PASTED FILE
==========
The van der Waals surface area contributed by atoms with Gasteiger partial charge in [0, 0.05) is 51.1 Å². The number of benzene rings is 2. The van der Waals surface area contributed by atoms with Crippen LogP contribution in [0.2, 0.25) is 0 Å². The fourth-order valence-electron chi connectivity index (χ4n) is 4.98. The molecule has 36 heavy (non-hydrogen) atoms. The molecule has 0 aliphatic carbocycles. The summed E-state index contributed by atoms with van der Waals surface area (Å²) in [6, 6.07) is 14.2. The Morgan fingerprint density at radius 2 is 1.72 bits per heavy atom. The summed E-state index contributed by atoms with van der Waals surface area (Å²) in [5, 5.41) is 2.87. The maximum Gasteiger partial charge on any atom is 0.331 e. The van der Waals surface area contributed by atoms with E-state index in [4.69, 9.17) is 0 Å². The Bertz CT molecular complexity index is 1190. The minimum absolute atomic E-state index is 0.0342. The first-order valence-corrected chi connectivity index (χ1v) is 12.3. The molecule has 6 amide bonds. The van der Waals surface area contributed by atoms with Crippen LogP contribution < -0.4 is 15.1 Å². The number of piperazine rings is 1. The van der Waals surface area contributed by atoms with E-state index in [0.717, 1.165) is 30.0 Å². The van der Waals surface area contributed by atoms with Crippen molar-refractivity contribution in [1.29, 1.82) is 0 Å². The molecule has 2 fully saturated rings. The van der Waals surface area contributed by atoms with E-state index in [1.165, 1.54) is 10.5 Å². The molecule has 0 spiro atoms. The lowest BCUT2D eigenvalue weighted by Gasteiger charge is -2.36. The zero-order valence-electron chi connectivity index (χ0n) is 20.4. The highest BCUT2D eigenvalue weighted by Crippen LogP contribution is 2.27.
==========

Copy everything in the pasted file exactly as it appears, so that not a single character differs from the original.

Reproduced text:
The van der Waals surface area contributed by atoms with Gasteiger partial charge in [0, 0.05) is 51.1 Å². The number of benzene rings is 2. The van der Waals surface area contributed by atoms with Crippen LogP contribution in [0.2, 0.25) is 0 Å². The fourth-order valence-electron chi connectivity index (χ4n) is 4.98. The molecule has 36 heavy (non-hydrogen) atoms. The molecule has 0 aliphatic carbocycles. The summed E-state index contributed by atoms with van der Waals surface area (Å²) in [6, 6.07) is 14.2. The Morgan fingerprint density at radius 2 is 1.72 bits per heavy atom. The summed E-state index contributed by atoms with van der Waals surface area (Å²) in [5, 5.41) is 2.87. The maximum Gasteiger partial charge on any atom is 0.331 e. The van der Waals surface area contributed by atoms with E-state index in [4.69, 9.17) is 0 Å². The Bertz CT molecular complexity index is 1190. The minimum absolute atomic E-state index is 0.0342. The first-order valence-corrected chi connectivity index (χ1v) is 12.3. The molecule has 6 amide bonds. The van der Waals surface area contributed by atoms with Crippen LogP contribution < -0.4 is 15.1 Å². The number of piperazine rings is 1. The van der Waals surface area contributed by atoms with E-state index in [0.717, 1.165) is 30.0 Å². The van der Waals surface area contributed by atoms with Crippen molar-refractivity contribution in [1.29, 1.82) is 0 Å². The molecule has 2 fully saturated rings. The van der Waals surface area contributed by atoms with E-state index in [1.165, 1.54) is 10.5 Å². The molecule has 0 spiro atoms. The lowest BCUT2D eigenvalue weighted by Gasteiger charge is -2.36. The zero-order valence-electron chi connectivity index (χ0n) is 20.4. The highest BCUT2D eigenvalue weighted by Crippen LogP contribution is 2.27.